With no Dwyane Wade (16 points in 22 minutes) after early in the second half due to migraines, it was solely on Butler to make most of the plays down the stretch, and the Nets kept the Bulls on their heels for nearly the entire night, jumping out to a 9-0 lead, leading to groans all across the United Center.

“They came out and were the aggressors. They took it right to us,” Hoiberg said. “Give them credit, they came out of the gate with fire. It was disappointing to come out in our own building like that.

“We dug ourselves a hole and found some fire and passion in the last four or five minutes. That’s the message, we have to play like that from the opening tip.”

The Nets are, if nothing else, a team that plays hard and will launch threes mercilessly as they have nothing to lose and no expectations on a nightly basis, stripping down their entire operation to start over, figure out what works with what players under a new coach and general manager.

The Bulls have familiar players and a second-year coach in Hoiberg, but still appear no more closer to finding out who they are or what works on a nightly basis—hence the up and down performances.

Brook Lopez dominated the matchup with his brother, scoring 33 with four assists and three rebounds, hitting five 3-pointers that compromised the Bulls’ defense all night.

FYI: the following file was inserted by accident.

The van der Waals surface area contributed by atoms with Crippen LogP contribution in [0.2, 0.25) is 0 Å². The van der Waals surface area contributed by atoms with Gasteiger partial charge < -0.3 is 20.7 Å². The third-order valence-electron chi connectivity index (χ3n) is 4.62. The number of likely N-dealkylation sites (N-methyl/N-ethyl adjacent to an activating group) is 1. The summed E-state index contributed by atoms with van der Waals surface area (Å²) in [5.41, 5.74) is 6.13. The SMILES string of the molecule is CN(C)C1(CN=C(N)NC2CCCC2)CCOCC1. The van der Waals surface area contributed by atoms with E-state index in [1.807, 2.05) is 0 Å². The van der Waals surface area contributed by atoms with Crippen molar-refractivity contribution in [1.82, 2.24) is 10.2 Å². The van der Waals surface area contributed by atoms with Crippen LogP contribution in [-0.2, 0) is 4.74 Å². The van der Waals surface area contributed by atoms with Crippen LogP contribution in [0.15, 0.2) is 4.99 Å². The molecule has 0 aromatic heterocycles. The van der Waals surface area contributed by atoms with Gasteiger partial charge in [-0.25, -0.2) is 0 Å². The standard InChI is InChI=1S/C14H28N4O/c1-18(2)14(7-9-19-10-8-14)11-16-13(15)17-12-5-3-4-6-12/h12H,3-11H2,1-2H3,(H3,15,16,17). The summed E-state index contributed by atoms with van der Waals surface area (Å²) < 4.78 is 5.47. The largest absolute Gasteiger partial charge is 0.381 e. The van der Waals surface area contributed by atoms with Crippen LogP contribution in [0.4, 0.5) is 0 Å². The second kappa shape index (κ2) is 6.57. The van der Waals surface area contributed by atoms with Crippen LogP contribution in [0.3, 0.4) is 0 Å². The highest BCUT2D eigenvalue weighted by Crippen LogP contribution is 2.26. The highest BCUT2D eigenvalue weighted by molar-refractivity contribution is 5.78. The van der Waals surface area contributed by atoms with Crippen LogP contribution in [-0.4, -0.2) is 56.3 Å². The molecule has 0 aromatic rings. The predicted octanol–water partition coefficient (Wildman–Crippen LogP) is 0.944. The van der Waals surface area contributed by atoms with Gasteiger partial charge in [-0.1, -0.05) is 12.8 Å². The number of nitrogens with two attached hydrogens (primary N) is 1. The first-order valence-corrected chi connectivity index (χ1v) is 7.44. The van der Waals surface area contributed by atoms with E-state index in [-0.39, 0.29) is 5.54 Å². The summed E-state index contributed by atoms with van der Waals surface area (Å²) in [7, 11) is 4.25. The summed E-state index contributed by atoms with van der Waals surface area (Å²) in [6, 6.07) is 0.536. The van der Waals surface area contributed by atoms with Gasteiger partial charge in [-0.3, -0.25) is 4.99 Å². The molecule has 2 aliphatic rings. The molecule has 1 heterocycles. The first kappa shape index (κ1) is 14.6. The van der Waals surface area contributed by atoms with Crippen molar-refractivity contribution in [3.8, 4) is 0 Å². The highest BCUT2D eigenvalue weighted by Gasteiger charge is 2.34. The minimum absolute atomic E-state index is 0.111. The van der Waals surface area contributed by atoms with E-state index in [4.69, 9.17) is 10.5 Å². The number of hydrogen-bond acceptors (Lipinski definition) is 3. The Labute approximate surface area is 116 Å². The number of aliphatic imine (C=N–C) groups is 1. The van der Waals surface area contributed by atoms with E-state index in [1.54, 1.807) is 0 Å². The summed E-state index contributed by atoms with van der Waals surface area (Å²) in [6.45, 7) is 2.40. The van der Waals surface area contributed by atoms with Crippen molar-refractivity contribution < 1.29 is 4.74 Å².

The Nets made 13 of them, launching from all angles and forced 18 turnovers from the Bulls. Sean Kilpatrick, starting in place of the injured Jeremy Lin, took advantage of increased minutes, scoring 18 with six assists and Randy Foye scored 11 off the bench.

The Bulls could find no such resourcefulness before Butler saved them. Excluding Butler’s 14 for 29 showing, the Bulls shot 35.5 percent and 39.8 overall.

“We can’t go through the motions and expect another team to lay down,” Hoiberg said. “They’re coming out, they’re fighting, they’re coming off a huge win against Charlotte. They had Golden State down 18.”

During one third-quarter stretch, the Bulls had four traveling violations in five possessions—which was followed by the Nets taking a 73-66 lead on a Justin Hamilton triple with four minutes to go in the third quarter.